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Alaska Police: Quit Stealing the Roadkill Moose, Please

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Alaska has recently seen a rise in a surprising and strange criminal activity.

The latest occurrence happened early on Sunday, the 21st. Don Dyer was driving about 100 miles north of Anchorage, when he finally arrived at his destination: Talkeetna Spur Road, and the dead moose that was hit and killed by a car there.

Only, there was something off—the moose carcass’ left shoulder had been cut off and stolen.

Don Dyer is the executive director of the Alaska Moose Federation, an organization that collects moose that have been hit by cars and delivers the meat to hungry people in an attempt to ensure that it doesn’t go to waste. The Foundation is funded by the state and works with Alaska State Troopers, who find and mark the locations of the moose. Since the Foundation’s creation in 2002, it has delivered about 450 moose to Alaskans who have applied to receive the animals.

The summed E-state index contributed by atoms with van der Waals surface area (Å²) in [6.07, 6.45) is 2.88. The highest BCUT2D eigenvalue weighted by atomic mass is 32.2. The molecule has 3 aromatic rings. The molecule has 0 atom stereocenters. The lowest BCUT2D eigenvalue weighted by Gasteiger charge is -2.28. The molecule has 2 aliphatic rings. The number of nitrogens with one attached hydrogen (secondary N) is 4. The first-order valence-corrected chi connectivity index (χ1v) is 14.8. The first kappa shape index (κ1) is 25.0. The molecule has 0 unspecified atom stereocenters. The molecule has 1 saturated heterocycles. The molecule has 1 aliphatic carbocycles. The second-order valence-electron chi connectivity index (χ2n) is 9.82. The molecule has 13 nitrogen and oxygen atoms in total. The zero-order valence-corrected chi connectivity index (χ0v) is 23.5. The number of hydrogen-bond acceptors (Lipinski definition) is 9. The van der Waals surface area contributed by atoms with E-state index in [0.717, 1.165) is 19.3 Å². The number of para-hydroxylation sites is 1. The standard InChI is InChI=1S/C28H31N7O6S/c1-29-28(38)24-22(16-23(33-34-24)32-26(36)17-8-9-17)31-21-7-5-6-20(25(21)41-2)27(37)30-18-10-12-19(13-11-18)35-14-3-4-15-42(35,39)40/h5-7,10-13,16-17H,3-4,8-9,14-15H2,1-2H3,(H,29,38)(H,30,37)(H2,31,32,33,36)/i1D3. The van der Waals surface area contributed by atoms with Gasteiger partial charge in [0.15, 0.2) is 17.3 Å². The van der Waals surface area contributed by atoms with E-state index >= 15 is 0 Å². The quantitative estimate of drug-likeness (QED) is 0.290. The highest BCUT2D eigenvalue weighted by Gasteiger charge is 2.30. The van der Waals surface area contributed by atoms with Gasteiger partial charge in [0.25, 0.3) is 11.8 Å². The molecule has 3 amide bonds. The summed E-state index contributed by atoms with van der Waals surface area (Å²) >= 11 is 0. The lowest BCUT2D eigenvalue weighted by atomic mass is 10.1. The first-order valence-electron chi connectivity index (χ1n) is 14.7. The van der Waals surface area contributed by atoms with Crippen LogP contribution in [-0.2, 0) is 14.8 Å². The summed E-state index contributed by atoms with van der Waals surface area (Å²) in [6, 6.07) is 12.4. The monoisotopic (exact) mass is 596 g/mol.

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Over the course of the last month, two whole moose disappeared between when they were found (and marked with flares) and when the Federation arrived. Two other moose were stolen last winter as well.

“Stolen” in this case is not a misused term—taking roadkill moose is illegal in Alaska without taking the proper channels, as once an animal is killed by a vehicle, it legally becomes property of the state. Therefore, a person who hits a moose, kills it, and takes it can be charged with illegal methods/means of taking game as well as illegal possession/theft.

Bottom line is, unless you are an official, don’t just grab a moose from the side of the road—it could be going to someone who needs it much more than you do.

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News Source: Alaska Dispatch News

  • Anoni Mous

    I dare say that if you are willing to take your next meal from roadkill then you probably need it just as much as anyone else. Frankly ashamed that we (the state) have wasted the resources needed to make laws regarding who can take roadkill as I’m certain there are better ways to use them.